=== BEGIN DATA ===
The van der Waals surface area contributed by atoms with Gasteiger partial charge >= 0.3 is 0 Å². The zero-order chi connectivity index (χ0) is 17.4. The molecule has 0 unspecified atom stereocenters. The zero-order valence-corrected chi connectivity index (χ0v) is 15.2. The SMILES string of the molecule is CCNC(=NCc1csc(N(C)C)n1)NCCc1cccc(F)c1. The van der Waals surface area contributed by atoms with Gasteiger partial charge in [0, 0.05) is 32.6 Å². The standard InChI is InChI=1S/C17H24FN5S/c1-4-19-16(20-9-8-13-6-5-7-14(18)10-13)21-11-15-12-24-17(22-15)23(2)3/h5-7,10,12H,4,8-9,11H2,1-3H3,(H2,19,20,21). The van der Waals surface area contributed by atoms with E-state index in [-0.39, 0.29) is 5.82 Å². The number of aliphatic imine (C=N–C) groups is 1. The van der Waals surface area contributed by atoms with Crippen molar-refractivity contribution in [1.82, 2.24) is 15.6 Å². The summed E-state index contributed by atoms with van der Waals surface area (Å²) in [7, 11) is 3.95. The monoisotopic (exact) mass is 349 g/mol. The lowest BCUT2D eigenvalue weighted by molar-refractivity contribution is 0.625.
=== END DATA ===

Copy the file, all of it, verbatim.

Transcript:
The van der Waals surface area contributed by atoms with Gasteiger partial charge >= 0.3 is 0 Å². The zero-order chi connectivity index (χ0) is 17.4. The molecule has 0 unspecified atom stereocenters. The zero-order valence-corrected chi connectivity index (χ0v) is 15.2. The SMILES string of the molecule is CCNC(=NCc1csc(N(C)C)n1)NCCc1cccc(F)c1. The van der Waals surface area contributed by atoms with Gasteiger partial charge in [0, 0.05) is 32.6 Å². The standard InChI is InChI=1S/C17H24FN5S/c1-4-19-16(20-9-8-13-6-5-7-14(18)10-13)21-11-15-12-24-17(22-15)23(2)3/h5-7,10,12H,4,8-9,11H2,1-3H3,(H2,19,20,21). The van der Waals surface area contributed by atoms with E-state index in [-0.39, 0.29) is 5.82 Å². The number of aliphatic imine (C=N–C) groups is 1. The van der Waals surface area contributed by atoms with Crippen molar-refractivity contribution in [1.82, 2.24) is 15.6 Å². The summed E-state index contributed by atoms with van der Waals surface area (Å²) in [7, 11) is 3.95. The monoisotopic (exact) mass is 349 g/mol. The lowest BCUT2D eigenvalue weighted by molar-refractivity contribution is 0.625.